(From the Greek arsenikon, "yellow orpiment") A silvery-white, brittle, very poisonous, nonmetallic chemical element of the nitrogen family, compounds of which are used in making pesticides, glass, medicines, etc. It is also used in some lead alloys and in semiconductors, especially as gallium arsenide. The name is commonly applied to the highly poisonous arsenic trioxide, used for rodent control.

Symbol: As
Atomic number: 33
Atomic weight: 74.92160
Density (at room temperature and pressure): 5.73 g/cc
Melting point (at 28 standard atmospheres of pressure): 817°C
Boiling point: sublimes at 614°C
Main valence: +3, +5
Ground state electron configuration: [Ar]3d104s24p3

Symbol: As
Atomic Number: 33
Atomic Weight: 74.9216
Boiling Point: 876 K
Melting Point: 1090 K
Density at 300K: 5.78 g/cm3
Covalent radius: 1.20
Atomic radius: 1.33
Atomic volume: 13.10 cm3/mol
First ionization potental: 9.81 V
Specific heat capacity: 0.33 Jg-1K-1
Thermal conductivity: 50 Wm-1K-1
Electrical conductivity: 3.8 106Ω-1m-1
Heat of fusion: 27.7 kJ/mol
Heat of vaporization: 32.4 kJ/mol
Electronegativity: 2.18 (Pauling's)

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During the 17th century, in a region of Austria known as Styria, it was rumoured that the peasants would eat large quanties of arsenic; as a panacea! It was rumoured that it could put as much steam in a man's stride as viagra, improve your wind, freshen your complexion, make your hair sleek, help you breath easily, (even when hiking in the mountains), increase your courage, and act as a general preventative against infectious diseases!

It's probably the last reason that first caused the start of this curious habit. Around the 17th century the element was believed to have magical powers. As it could (reputedly) cure all ills which were regarded as having demonic origin, the Church kept such cures under it's own control. Self medication was treated therefore, as a sin. When the church's powers began to wane around 1700, after a couple of plagues and the 30 Years War; some farmers and peasants began to eat arsenic, and grooms fed it to their horses. It seems the Styrian arsenic eaters took their arsenic as an oxide; arsenic trioxide, which probably slowed the absortion rate considerably. This trioxide form has a white porcelain appearance, allowing users to gauge purity, and give themselves a correct dose. It seems users would eat up to several hundred milligrams per day, usually with bread and bacon. Reputedly people would consume such doses over up to 40 years or more with out apparent harm.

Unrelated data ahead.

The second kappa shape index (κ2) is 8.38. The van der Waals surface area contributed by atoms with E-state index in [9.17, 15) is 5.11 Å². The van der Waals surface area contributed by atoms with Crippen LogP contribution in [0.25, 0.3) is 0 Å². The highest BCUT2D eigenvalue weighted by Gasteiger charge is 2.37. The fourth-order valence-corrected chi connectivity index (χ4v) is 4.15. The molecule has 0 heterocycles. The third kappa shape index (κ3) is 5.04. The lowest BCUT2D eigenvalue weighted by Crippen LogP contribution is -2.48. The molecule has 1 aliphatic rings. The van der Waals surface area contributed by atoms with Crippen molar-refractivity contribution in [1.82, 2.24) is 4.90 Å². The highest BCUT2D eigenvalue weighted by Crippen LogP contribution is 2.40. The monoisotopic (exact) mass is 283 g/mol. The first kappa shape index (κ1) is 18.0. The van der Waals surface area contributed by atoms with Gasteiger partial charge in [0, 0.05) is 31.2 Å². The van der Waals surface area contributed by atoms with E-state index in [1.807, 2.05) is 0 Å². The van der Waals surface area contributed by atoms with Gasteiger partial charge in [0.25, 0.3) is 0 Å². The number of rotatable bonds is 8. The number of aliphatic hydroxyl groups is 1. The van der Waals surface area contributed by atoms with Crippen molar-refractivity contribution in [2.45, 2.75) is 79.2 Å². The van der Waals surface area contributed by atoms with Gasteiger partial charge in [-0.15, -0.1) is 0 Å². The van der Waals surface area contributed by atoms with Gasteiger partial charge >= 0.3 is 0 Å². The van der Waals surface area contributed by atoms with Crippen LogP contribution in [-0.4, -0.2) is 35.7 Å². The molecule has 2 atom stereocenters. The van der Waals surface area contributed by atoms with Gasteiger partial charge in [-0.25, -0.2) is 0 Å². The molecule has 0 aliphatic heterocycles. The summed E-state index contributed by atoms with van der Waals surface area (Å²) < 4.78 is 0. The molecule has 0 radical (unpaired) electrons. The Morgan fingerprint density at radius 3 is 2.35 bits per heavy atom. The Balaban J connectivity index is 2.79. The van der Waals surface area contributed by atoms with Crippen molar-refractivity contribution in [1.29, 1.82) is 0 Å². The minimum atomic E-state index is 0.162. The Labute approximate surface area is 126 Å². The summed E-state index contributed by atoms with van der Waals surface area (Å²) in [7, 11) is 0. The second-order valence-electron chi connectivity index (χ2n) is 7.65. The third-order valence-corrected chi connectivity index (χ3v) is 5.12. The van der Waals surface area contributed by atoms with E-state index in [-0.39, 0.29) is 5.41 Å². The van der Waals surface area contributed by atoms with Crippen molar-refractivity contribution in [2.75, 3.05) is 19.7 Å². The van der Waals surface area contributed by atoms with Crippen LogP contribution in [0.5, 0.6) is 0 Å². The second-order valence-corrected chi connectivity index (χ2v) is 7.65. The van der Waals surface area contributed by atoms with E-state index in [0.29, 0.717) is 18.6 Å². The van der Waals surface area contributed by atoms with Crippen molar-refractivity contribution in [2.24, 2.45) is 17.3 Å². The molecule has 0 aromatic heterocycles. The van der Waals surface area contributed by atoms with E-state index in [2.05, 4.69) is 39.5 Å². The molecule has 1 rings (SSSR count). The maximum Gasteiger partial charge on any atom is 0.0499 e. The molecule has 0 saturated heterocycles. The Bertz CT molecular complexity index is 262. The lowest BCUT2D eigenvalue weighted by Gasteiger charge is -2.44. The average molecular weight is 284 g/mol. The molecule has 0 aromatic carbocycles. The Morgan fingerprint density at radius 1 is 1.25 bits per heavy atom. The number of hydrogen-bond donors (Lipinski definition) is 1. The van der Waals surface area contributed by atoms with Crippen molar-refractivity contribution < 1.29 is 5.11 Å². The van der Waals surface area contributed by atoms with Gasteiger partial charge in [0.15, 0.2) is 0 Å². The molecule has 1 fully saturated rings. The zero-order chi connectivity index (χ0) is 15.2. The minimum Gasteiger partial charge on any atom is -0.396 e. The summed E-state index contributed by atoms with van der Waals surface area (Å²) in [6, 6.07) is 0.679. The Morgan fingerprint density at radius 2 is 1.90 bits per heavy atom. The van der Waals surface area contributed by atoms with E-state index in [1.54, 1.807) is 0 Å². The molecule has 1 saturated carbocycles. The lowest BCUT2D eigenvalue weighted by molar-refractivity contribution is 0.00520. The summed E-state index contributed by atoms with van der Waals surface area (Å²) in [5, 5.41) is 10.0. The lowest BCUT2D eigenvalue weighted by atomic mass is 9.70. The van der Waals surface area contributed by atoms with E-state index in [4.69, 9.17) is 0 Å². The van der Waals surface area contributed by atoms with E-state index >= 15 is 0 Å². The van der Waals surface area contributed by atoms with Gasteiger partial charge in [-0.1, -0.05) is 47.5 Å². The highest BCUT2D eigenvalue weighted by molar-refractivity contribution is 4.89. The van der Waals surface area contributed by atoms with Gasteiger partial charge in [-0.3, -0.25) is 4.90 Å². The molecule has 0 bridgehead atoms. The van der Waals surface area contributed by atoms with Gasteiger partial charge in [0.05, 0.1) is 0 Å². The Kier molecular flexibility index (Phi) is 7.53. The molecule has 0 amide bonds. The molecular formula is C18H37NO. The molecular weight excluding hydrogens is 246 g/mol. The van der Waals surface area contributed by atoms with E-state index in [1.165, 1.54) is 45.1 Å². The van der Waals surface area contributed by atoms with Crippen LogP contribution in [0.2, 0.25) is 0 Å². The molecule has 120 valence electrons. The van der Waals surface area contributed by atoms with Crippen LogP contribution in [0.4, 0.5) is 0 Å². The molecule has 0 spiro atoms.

Considering that the current standard for arsenic levels in drinking water is often 50 parts per billion or less, these stories seem incredible. But in 1860 a British doctor, H.E. Roscoe proved that these peasants did indeed consume arsenic, and not zinc oxide which has a similar appearance. How they managed to take such high doses however is not known, although there are present day populations that are also exposed to high levels of arsenic in their environment, which do not exhibit symptoms of poisoning. In the town of San Pedro de Atacama in Chile, the local water supply has for the past several thousand years contained arsenic levels of 600 microgrammes per litre, and the residents appear to be fine!

Source:- Chemistry In Britain, Jan 2001, vol. 37, no. 1

Ar"se*nic [L. arsenicum, Gr. , , yellow orpiment, perh. fr. or better Attic masculine, male, on account of its strength, or fr. Per. zernikh: cf. F. arsenic.]

1. Chem.

One of the elements, a solid substance resembling a metal in its physical properties, but in its chemical relations ranking with the nonmetals. It is of a steel-gray color and brilliant luster, though usually dull from tarnish. It is very brittle, and sublimes at 356° Fahrenheit. It is sometimes found native, but usually combined with silver, cobalt, nickel, iron, antimony, or sulphur. Orpiment and realgar are two of its sulphur compounds, the first of which is the true arsenticum of the ancients. The element and its compounds are active poisons. Specific gravity from 5.7 to 5.9. Atomic weight. Symbol As.

2. Com.

Arsenious oxide or arsenious anhydride; -- called also arsenious acid, white arsenic, and ratsbane.


© Webster 1913.

Ar*sen"ic, a. Chem.

Pertaining to, or derived from, arsenic; -- said of those compounds of arsenic in which this element has its highest equivalence; as, arsenic acid.


© Webster 1913.

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